Niall Tierney, Irish Aid’s Director for Global Programmes and Global Citizen Education, spoke briefly. Following Tierney, each of the changemakers stood at the podium to tell the story of what first inspired them to create change.

So, what was that turning point? Some changemakers spoke about specific moments, such as attending a vigil for Ashling Murphy (Emily Quinn), seeing the photo of Alan Kurdi (Annie Lovisetto), talking to young girls in an orphanage in Zimbabwe (Elshaddai Mahuda) or working to save the life of an infant (Toheeb Adeyiola). However, others spoke of longer, more gradual journeys. 

For Zimarai Hashimzai, it was growing up in Afghanistan and witnessing the continuous inequalities and offensives within the country that prompted him to pursue studies in sustainability, work with NGOs, and join the Changemakers Academy.  

For Loay Dieck, it was the presence of authoritarian powers and capitalist greed both in the world and his home of Palestine, and the realisation that only collective action could solve these issues. “When we come together, sharing ideas, passions, and resources, that’s when the magic happens,” said Loay. “Take for example our support of Palestine, Congo, Ukraine, and climate injustices everywhere. We do feel the progress – it might be incremental – but every bit of pressure we would put on definitely impacts the powers above us, and authoritarian powers all over the world.”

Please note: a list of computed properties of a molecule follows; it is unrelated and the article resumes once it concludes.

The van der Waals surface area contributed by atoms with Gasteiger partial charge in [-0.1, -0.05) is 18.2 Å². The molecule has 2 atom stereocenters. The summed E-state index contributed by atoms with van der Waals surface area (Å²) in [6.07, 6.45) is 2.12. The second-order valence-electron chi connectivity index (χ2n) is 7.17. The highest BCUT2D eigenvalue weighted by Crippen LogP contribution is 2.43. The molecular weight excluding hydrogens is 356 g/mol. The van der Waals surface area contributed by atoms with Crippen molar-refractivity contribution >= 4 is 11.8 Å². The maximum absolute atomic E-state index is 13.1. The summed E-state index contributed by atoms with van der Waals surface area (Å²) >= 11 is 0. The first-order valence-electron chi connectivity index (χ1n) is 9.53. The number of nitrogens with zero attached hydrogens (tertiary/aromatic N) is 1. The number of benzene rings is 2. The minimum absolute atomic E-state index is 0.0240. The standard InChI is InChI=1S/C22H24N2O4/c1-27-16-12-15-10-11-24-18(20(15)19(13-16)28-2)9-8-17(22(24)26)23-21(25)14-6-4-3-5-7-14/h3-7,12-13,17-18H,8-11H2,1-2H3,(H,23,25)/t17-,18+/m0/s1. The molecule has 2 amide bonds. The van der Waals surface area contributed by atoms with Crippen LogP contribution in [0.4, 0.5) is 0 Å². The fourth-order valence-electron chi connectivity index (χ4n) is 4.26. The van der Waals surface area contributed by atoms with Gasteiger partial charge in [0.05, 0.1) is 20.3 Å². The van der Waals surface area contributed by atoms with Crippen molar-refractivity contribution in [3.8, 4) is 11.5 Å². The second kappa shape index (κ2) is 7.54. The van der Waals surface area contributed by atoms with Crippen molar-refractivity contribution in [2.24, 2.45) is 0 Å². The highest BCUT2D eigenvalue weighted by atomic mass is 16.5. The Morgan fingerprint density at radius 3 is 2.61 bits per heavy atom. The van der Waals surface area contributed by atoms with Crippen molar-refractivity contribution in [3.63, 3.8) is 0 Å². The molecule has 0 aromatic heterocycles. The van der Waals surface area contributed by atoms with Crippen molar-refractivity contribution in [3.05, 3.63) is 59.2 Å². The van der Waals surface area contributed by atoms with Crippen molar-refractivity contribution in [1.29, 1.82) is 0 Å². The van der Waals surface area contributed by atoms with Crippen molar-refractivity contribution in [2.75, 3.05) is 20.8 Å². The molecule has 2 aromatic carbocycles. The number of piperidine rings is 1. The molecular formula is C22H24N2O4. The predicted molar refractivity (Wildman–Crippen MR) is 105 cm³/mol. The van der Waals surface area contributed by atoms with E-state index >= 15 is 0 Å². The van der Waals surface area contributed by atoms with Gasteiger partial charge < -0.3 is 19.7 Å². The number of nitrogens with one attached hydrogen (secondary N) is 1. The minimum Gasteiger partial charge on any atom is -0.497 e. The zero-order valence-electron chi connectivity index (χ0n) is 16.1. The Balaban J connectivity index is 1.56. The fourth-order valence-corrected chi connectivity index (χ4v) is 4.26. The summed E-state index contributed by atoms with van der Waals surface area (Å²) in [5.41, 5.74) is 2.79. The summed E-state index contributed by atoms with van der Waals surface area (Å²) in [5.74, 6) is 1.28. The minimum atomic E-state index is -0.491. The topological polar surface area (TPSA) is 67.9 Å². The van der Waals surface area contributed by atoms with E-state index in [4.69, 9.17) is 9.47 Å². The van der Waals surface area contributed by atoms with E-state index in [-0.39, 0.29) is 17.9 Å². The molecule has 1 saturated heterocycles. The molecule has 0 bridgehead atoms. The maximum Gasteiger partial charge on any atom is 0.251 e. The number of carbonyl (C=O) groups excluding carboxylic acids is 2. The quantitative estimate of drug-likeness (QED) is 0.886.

In the case of Wuraoluwa Ayodele, who founded and runs the Nigerian NGO Women Safe House Sustenance Initiative, the plight of survivors of domestic, sexual, and gender-based violence prompted her to become an activist and changemaker. Wuraoluwa told the impactful story of two women, a mother and daughter, who had both been subjected to child marriage and gender-based violence. “Speaking to Chiribam and her mother made me realise the deep discrimination, patriarchy, and violence that women experience from cultural and religious practices,” she told the audience.

The changemakers giving their speeches.

Images: Erin Kehoe and Amanda Marques.

The changemakers also spoke about what they had learnt and gained from the Changemakers Academy. For Kidest Abebe Desalegne, iit was “strength and determination.” Kimsor Oeng felt that the programme had given him a place to do inner work, and focus on making change through listening deeply to others.

Click here to watch the changemakers’ speeches in full on YouTube.

All the changemakers mentioned the sense of community, empathy, and passion that they had felt over the past five months, and thanked STAND for providing this space. Between speeches, Ella Burkett performed an original song called ‘Every Day,’ with lyrics that celebrated the beauty of being surrounded by community and diversity.

After the final changemaker had spoken, Emer closed out the event, but not before being intercepted by the changemakers, who presented flowers to Clare, Nina, and the other members of STAND.

A banner made up of many black and white images collaged together. Images include protest banners, animals, buildings, and statues.